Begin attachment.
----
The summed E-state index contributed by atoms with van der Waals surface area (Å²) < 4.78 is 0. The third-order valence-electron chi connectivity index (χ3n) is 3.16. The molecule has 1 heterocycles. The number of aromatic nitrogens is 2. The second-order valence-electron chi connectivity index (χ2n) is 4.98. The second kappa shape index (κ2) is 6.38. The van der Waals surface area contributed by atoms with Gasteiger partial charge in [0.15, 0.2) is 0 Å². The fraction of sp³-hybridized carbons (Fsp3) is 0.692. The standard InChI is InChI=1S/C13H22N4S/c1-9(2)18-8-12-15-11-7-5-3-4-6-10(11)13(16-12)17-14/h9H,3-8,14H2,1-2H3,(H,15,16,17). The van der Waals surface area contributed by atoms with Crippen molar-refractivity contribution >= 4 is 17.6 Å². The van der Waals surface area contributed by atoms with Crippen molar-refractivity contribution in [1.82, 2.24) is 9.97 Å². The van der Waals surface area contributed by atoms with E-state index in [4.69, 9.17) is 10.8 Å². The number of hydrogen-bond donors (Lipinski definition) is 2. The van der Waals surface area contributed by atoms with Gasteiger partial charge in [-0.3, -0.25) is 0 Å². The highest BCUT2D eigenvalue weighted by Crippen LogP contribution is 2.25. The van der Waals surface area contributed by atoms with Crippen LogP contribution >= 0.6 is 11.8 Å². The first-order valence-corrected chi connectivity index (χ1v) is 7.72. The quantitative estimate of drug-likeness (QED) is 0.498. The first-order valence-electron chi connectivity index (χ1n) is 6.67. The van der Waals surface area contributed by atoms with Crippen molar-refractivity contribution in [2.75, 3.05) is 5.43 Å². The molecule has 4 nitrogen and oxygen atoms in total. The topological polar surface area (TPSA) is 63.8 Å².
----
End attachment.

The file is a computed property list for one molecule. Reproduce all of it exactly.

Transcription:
The summed E-state index contributed by atoms with van der Waals surface area (Å²) < 4.78 is 0. The third-order valence-electron chi connectivity index (χ3n) is 3.16. The molecule has 1 heterocycles. The number of aromatic nitrogens is 2. The second-order valence-electron chi connectivity index (χ2n) is 4.98. The second kappa shape index (κ2) is 6.38. The van der Waals surface area contributed by atoms with Gasteiger partial charge in [0.15, 0.2) is 0 Å². The fraction of sp³-hybridized carbons (Fsp3) is 0.692. The standard InChI is InChI=1S/C13H22N4S/c1-9(2)18-8-12-15-11-7-5-3-4-6-10(11)13(16-12)17-14/h9H,3-8,14H2,1-2H3,(H,15,16,17). The van der Waals surface area contributed by atoms with Crippen molar-refractivity contribution >= 4 is 17.6 Å². The van der Waals surface area contributed by atoms with Crippen molar-refractivity contribution in [1.82, 2.24) is 9.97 Å². The van der Waals surface area contributed by atoms with E-state index in [4.69, 9.17) is 10.8 Å². The number of hydrogen-bond donors (Lipinski definition) is 2. The van der Waals surface area contributed by atoms with Gasteiger partial charge in [-0.3, -0.25) is 0 Å². The highest BCUT2D eigenvalue weighted by Crippen LogP contribution is 2.25. The van der Waals surface area contributed by atoms with Crippen LogP contribution >= 0.6 is 11.8 Å². The first-order valence-corrected chi connectivity index (χ1v) is 7.72. The quantitative estimate of drug-likeness (QED) is 0.498. The first-order valence-electron chi connectivity index (χ1n) is 6.67. The van der Waals surface area contributed by atoms with Crippen molar-refractivity contribution in [2.75, 3.05) is 5.43 Å². The molecule has 4 nitrogen and oxygen atoms in total. The topological polar surface area (TPSA) is 63.8 Å².